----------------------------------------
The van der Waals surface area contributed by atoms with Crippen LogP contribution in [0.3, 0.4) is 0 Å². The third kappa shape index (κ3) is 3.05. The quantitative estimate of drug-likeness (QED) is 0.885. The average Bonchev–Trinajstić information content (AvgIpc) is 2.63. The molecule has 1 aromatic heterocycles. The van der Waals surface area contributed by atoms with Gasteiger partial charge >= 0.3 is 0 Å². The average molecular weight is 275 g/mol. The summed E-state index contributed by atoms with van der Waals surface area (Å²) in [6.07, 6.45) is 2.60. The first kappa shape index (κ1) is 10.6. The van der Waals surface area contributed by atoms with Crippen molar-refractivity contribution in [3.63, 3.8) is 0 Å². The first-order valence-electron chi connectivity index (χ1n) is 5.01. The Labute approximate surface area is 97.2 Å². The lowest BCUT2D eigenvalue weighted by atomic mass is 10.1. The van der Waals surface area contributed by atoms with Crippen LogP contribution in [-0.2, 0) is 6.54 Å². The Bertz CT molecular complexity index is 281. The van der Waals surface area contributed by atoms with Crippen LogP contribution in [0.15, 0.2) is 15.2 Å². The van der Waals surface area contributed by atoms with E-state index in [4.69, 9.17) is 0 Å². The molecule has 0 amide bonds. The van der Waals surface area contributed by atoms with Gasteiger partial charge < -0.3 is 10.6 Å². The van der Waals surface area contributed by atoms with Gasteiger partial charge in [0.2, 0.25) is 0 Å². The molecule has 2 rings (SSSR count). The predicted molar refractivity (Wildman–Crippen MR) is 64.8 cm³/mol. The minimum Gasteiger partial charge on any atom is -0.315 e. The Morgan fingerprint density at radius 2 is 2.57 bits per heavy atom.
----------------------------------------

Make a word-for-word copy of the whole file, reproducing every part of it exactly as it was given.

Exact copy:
The van der Waals surface area contributed by atoms with Crippen LogP contribution in [0.3, 0.4) is 0 Å². The third kappa shape index (κ3) is 3.05. The quantitative estimate of drug-likeness (QED) is 0.885. The average Bonchev–Trinajstić information content (AvgIpc) is 2.63. The molecule has 1 aromatic heterocycles. The van der Waals surface area contributed by atoms with Gasteiger partial charge >= 0.3 is 0 Å². The average molecular weight is 275 g/mol. The summed E-state index contributed by atoms with van der Waals surface area (Å²) in [6.07, 6.45) is 2.60. The first kappa shape index (κ1) is 10.6. The van der Waals surface area contributed by atoms with Crippen molar-refractivity contribution in [3.63, 3.8) is 0 Å². The first-order valence-electron chi connectivity index (χ1n) is 5.01. The Labute approximate surface area is 97.2 Å². The lowest BCUT2D eigenvalue weighted by atomic mass is 10.1. The van der Waals surface area contributed by atoms with Crippen LogP contribution in [-0.2, 0) is 6.54 Å². The Bertz CT molecular complexity index is 281. The van der Waals surface area contributed by atoms with Crippen LogP contribution in [0.15, 0.2) is 15.2 Å². The van der Waals surface area contributed by atoms with E-state index in [4.69, 9.17) is 0 Å². The molecule has 0 amide bonds. The van der Waals surface area contributed by atoms with Gasteiger partial charge < -0.3 is 10.6 Å². The van der Waals surface area contributed by atoms with Gasteiger partial charge in [0.2, 0.25) is 0 Å². The molecule has 2 rings (SSSR count). The predicted molar refractivity (Wildman–Crippen MR) is 64.8 cm³/mol. The minimum Gasteiger partial charge on any atom is -0.315 e. The Morgan fingerprint density at radius 2 is 2.57 bits per heavy atom.